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State Panel Allows Touchscreen Voting To Continue — With Provisions

Friday April 30, 2004

In a 7-0 vote, a state voting panel decided Wednesday to allow 10 counties, including Alameda, to continue using their touchscreen voting machines provided those counties also supply all their polling places with paper ballots for any voters who choose to use them. 

  The Voting Systems and Procedures Panel, which could have voted to ban the machines altogether, produced the compromise with a string of other security regulations. These included bans on wireless or Internet connections, last-minute software changes and uncertified software or hardware. The panel’s decision also prohibited counties from purchasing new touchscreen machines that don’t produce a paper trail. The voting panel’s recommendations now go before Secretary of State Kevin Shelly who has the final say. 

  According to Elaine Ginnold, the assistant Registrar of Voters in Alameda county, the panel’s decision was viewed as a reasonable compromise. She said the county is glad it can still use its touchscreen machines and is in the process of figuring out how to meet the added requirements. 

  Ginnold said the county already provides paper ballots at polling places but not in the quantity the panel wants. It will not be a problem to have paper ballots printed, she explained but it will cost the county 40 cents apiece. While Ginnold said the county will not print ballots for each of the 700,000 voters in Alameda County, the registrar’s office must now figure out how many paper ballots will actually be needed to have on hand in November.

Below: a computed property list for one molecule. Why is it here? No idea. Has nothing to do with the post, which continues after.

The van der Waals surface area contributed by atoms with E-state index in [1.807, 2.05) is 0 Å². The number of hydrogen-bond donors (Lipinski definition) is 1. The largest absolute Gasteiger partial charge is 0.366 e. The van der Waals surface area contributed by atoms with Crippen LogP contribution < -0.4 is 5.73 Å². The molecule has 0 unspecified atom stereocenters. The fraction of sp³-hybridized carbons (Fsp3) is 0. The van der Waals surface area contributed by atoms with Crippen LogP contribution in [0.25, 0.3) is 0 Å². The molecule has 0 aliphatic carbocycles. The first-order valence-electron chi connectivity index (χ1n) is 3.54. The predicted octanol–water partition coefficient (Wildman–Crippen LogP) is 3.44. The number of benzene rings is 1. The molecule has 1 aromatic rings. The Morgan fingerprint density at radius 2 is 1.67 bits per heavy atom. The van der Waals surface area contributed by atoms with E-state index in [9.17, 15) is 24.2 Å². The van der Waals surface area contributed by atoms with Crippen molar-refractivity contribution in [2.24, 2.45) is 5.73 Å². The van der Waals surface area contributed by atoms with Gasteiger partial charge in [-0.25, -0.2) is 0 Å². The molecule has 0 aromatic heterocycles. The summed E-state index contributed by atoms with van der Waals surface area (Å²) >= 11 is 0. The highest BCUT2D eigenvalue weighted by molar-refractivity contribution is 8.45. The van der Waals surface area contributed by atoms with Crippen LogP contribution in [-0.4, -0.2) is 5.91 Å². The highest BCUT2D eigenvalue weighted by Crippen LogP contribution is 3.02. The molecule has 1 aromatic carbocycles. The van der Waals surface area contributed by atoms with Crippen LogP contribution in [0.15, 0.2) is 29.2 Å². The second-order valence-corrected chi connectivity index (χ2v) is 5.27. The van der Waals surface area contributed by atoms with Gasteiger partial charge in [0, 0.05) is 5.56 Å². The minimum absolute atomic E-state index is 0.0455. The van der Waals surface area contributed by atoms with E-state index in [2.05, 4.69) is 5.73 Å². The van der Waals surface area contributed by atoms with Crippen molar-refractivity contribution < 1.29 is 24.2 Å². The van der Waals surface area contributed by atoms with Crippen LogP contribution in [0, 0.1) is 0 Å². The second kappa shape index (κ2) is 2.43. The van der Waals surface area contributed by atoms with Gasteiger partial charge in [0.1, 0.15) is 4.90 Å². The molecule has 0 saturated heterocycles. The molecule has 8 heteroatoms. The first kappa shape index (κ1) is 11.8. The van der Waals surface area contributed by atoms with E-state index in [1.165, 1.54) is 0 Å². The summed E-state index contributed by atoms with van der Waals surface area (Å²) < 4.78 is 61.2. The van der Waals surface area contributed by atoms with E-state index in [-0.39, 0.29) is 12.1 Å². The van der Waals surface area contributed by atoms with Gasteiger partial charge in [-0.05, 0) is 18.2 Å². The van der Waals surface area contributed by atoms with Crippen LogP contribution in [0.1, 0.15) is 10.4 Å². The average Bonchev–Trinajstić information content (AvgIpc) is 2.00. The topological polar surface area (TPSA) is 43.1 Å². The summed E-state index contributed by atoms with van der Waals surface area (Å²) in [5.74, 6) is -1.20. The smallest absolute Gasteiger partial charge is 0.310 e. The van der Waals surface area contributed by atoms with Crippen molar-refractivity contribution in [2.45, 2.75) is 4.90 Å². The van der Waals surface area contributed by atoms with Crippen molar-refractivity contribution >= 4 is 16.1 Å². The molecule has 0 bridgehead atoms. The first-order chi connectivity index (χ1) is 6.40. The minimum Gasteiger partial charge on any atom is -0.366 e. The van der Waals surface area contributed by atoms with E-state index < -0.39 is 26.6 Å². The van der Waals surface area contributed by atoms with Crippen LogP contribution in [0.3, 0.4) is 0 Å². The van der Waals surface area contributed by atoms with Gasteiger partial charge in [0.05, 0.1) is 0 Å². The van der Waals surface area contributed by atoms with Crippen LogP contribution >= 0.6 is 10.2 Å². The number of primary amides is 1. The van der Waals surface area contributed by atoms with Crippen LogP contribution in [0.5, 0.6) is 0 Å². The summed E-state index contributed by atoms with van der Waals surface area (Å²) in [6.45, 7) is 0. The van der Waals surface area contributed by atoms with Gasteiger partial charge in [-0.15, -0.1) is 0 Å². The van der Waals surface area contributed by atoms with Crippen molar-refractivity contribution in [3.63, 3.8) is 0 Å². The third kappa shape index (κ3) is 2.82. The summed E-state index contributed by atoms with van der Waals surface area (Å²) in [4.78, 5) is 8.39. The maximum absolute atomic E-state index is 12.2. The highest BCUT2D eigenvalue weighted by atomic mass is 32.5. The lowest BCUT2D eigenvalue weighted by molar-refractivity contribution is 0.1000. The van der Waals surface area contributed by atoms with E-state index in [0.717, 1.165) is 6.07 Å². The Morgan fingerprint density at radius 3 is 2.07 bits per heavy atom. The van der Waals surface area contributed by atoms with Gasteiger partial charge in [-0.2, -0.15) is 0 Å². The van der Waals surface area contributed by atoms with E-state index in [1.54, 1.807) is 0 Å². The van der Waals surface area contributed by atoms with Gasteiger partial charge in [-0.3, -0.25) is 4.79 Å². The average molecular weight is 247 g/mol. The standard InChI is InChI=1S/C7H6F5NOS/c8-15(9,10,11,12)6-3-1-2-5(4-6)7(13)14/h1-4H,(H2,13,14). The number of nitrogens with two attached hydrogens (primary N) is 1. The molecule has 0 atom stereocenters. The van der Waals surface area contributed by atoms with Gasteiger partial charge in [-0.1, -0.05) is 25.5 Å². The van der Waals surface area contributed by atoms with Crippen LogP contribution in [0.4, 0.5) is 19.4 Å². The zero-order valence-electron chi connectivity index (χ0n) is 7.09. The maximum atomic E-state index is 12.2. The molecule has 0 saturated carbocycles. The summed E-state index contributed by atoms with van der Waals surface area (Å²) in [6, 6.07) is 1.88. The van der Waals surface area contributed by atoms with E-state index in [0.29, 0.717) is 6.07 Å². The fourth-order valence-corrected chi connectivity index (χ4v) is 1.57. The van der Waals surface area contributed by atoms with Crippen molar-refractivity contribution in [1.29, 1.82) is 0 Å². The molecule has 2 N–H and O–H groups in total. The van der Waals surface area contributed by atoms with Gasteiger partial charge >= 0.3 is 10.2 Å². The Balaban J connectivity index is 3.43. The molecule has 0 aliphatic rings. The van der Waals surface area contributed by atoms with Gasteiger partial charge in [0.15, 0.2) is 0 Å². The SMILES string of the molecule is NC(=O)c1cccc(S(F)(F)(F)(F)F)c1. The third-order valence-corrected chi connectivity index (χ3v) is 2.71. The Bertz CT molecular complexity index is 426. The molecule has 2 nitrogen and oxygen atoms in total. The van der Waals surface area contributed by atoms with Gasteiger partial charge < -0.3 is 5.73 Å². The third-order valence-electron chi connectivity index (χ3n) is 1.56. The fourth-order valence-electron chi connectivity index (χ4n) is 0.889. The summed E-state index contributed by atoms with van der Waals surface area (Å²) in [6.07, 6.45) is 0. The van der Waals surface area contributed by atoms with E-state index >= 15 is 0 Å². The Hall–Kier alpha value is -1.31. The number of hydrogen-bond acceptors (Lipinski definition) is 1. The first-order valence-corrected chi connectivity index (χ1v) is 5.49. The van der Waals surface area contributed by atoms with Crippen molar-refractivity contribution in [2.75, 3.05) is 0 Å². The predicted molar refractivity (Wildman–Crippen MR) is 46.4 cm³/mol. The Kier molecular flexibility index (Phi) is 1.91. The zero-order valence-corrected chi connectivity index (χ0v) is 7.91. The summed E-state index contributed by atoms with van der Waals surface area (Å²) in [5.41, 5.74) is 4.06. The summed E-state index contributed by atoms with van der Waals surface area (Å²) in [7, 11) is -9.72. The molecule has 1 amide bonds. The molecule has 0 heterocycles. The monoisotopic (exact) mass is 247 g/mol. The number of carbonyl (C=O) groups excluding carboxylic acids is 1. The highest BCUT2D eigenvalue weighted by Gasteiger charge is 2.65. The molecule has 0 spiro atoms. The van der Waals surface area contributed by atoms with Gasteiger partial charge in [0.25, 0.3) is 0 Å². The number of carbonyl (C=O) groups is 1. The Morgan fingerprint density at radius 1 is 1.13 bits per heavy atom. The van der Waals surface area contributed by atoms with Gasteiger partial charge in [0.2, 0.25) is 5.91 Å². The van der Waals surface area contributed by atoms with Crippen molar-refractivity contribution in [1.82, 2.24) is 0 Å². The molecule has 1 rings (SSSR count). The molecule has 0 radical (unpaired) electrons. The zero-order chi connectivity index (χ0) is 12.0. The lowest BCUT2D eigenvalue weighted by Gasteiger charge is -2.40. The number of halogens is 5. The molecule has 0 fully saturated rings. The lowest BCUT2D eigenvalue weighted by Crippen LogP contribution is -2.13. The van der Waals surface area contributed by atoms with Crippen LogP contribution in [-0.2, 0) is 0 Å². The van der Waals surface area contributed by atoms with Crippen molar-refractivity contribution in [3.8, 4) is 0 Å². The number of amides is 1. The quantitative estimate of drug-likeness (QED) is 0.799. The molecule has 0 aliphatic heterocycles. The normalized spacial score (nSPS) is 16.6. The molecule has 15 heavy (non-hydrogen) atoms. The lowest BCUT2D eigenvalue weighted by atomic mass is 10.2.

Alameda County already complies with several of the other requests including the ban on wireless and Internet connections. Vote tallies are submitted from accumulation centers, but over secure modem lines that are not connected to the Internet. The county’s machines are not set up for wireless transmission.  

  One of the few election operations in Alameda County the panel’s decision will actually affect is the time it will take to get the vote totals, Ginnold said. Counting paper ballots is much slower and takes place only after the tallies are in from the touchscreen machines. 

  For Judy Bertelsen, a Berkeley resident who has been monitoring the touchscreen debate closely, the state voting panel’s decision is a move in the right direction, but still not enough. Bertelsen said even if the touchscreen problem is alleviated by voting on paper, the current voting system still has several vulnerabilities.  

  “I would feel uncomfortable even if they had gotten rid of all the paperless machines,” she said. 

  In particular, she said, the server used by the country to tally and store the votes sent in from the accumulation sites has been highlighted for security flaws. Bertelsen is also worried about the way the county performs its mandated re-count of a small percentage of the vote to insure accuracy. She said the re-count does not catch several of the ways the votes could be tampered with when using the touchscreen system. 

  Overall, however, Bertelsen said, she thinks Alameda county does a good job and is more worried about the other parts of the country that use touchscreen systems. 

  “There are just so many vulnerabilities,” she said.